# Richard Feynman on probability fluctuations

The Feynman Lectures on Physics are available online courtesy of Caltech. Here’s an elegant description of probability in the real world:

By chance, we mean something like a guess. Why do we make guesses? We make guesses when we wish to make a judgment but have incomplete information or uncertain knowledge. We want to make a guess as to what things are, or what things are likely to happen. Often we wish to make a guess because we have to make a decision. For example: Shall I take my raincoat with me tomorrow? For what earth movement should I design a new building? Shall I build myself a fallout shelter? Shall I change my stand in international negotiations? Shall I go to class today?

Sometimes we make guesses because we wish, with our limited knowledge, to say as much as we can about some situation. Really, any generalization is in the nature of a guess. Any physical theory is a kind of guesswork. There are good guesses and there are bad guesses. The theory of probability is a system for making better guesses. The language of probability allows us to speak quantitatively about some situation which may be highly variable, but which does have some consistent average behavior.

Let us consider the flipping of a coin. If the toss—and the coin—are “honest,” we have no way of knowing what to expect for the outcome of any particular toss. Yet we would feel that in a large number of tosses there should be about equal numbers of heads and tails. We say: “The probability that a toss will land heads is 0.5.”

We speak of probability only for observations that we contemplate being made in the future. By the “probability” of a particular outcome of an observation we mean our estimate for the most likely fraction of a number of repeated observations that will yield that particular outcome.

Our definition requires several comments. First of all, we may speak of a probability of something happening only if the occurrence is a possible outcome of some repeatable observation. It is not clear that it would make any sense to ask: “What is the probability that there is a ghost in that house?”

You may object that no situation is exactly repeatable. That is right. Every different observation must at least be at a different time or place. All we can say is that the “repeated” observations should, for our intended purposes, appear to be equivalent. We should assume, at least, that each observation was made from an equivalently prepared situation, and especially with the same degree of ignorance at the start. (If we sneak a look at an opponent’s hand in a card game, our estimate of our chances of winning are different than if we do not!)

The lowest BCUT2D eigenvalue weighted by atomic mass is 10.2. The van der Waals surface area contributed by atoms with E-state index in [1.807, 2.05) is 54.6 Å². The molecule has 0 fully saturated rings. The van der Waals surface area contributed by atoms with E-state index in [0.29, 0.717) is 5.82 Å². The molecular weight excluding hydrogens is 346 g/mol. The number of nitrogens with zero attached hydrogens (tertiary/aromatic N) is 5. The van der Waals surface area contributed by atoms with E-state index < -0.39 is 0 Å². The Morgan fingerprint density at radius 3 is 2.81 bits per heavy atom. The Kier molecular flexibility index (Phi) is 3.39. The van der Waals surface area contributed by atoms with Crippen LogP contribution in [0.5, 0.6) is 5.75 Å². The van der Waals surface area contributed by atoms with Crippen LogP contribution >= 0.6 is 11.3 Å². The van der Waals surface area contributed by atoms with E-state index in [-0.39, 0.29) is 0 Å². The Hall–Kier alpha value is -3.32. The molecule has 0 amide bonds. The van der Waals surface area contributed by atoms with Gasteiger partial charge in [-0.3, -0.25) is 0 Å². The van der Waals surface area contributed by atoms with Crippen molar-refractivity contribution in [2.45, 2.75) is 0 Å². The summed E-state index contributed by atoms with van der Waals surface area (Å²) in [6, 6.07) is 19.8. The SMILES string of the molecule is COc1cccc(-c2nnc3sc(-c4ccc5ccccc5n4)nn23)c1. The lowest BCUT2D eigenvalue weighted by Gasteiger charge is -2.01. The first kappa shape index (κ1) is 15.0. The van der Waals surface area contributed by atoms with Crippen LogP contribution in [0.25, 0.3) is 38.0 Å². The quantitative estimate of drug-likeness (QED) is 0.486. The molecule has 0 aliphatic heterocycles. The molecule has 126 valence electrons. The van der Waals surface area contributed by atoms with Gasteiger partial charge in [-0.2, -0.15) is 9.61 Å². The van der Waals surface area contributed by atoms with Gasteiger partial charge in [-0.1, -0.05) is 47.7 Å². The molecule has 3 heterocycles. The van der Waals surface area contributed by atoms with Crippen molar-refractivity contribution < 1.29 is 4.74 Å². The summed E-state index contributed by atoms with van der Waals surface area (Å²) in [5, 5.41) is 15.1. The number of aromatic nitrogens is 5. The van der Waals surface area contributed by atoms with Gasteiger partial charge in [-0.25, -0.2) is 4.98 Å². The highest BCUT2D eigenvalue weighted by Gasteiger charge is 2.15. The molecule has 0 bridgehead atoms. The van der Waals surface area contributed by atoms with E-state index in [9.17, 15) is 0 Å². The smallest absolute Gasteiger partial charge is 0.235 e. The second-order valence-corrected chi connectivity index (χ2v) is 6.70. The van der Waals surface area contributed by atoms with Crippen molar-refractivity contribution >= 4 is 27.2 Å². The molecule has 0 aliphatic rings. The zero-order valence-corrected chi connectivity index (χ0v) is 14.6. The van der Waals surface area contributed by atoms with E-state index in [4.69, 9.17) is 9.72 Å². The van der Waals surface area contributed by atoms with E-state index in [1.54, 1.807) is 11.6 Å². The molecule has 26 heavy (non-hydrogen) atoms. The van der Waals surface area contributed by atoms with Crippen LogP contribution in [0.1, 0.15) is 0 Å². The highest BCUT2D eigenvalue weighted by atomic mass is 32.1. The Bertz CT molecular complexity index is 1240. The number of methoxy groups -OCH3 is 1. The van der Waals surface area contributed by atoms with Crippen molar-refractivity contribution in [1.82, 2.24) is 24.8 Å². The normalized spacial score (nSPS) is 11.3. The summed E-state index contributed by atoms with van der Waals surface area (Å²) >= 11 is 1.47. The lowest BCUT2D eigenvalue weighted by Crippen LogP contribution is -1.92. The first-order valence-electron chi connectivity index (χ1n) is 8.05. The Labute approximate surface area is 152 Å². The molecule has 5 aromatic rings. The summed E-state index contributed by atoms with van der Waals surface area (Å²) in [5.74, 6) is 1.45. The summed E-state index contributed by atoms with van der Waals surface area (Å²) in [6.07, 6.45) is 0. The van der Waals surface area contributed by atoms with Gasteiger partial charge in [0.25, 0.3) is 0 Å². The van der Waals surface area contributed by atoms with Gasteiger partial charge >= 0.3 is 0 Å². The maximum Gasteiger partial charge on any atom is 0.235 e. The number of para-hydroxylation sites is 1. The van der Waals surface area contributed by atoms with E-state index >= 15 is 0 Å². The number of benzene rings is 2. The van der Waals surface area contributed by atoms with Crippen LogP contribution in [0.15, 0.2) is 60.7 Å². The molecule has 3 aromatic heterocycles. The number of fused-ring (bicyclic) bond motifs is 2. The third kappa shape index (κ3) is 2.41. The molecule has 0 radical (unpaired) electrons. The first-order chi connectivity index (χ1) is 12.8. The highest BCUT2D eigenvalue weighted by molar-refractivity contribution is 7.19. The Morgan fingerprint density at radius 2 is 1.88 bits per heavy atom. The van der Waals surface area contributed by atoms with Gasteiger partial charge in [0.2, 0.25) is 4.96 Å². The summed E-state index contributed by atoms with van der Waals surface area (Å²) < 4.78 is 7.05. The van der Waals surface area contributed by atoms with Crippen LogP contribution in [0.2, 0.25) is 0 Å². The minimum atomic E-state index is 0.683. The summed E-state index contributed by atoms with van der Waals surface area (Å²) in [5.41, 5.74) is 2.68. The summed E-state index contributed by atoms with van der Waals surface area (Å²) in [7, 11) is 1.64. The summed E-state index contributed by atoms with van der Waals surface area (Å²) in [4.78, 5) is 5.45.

You may have noticed another rather “subjective” aspect of our definition of probability. We have referred to N(A) as “our estimate of the most likely number [of event A occurring].” We do not mean that we expect to observe exactly N(A), but that we expect a number near N(A), and that the number N(A) is more likely than any other number in the vicinity. If we toss a coin, say, 30 times, we should expect that the number of heads would not be very likely to be exactly 15, but rather only some number near to 15, say 12, 13, 14, 15, 16, or 17. However, if we must choose, we would decide that 15 heads is more likely than any other number. We would write P(heads)=0.5.

We would like now to use our ideas about probability to consider in some greater detail the question: “How many heads do I really expect to get if I toss a coin N times?” Before answering the question, however, let us look at what does happen in such an “experiment.” Figure 6–1 shows the results obtained in the first three “runs” of such an experiment in which N=30. The sequences of “heads” and “tails” are shown just as they were obtained. The first game gave 11 heads; the second also 11; the third 16. In three trials we did not once get 15 heads. Should we begin to suspect the coin? Or were we wrong in thinking that the most likely number of “heads” in such a game is 15? Ninety-seven more runs were made to obtain a total of 100 experiments of 30 tosses each. The results of the experiments are given in Table 6–1.

Looking at the numbers in Table 6–1, we see that most of the results are “near” 15, in that they are between 12 and 18. We can get a better feeling for the details of these results if we plot a graph of the distribution of the results. We count the number of games in which a score of k was obtained, and plot this number for each k. Such a graph is shown in Fig. 6–2. A score of 15 heads was obtained in 13 games. A score of 14 heads was also obtained 13 times. Scores of 16 and 17 were each obtained more than 13 times. Are we to conclude that there is some bias toward heads? Was our “best estimate” not good enough? Should we conclude now that the “most likely” score for a run of 30 tosses is really 16 heads? But wait! In all the games taken together, there were 3000 tosses. And the total number of heads obtained was 1493. The fraction of tosses that gave heads is 0.498, very nearly, but slightly less than half. We should certainly not assume that the probability of throwing heads is greater than 0.5! The fact that one particular set of observations gave 16 heads most often, is a fluctuation. We still expect that the most likely number of heads is 15.

Richard Feynman – Lecture 6: Probability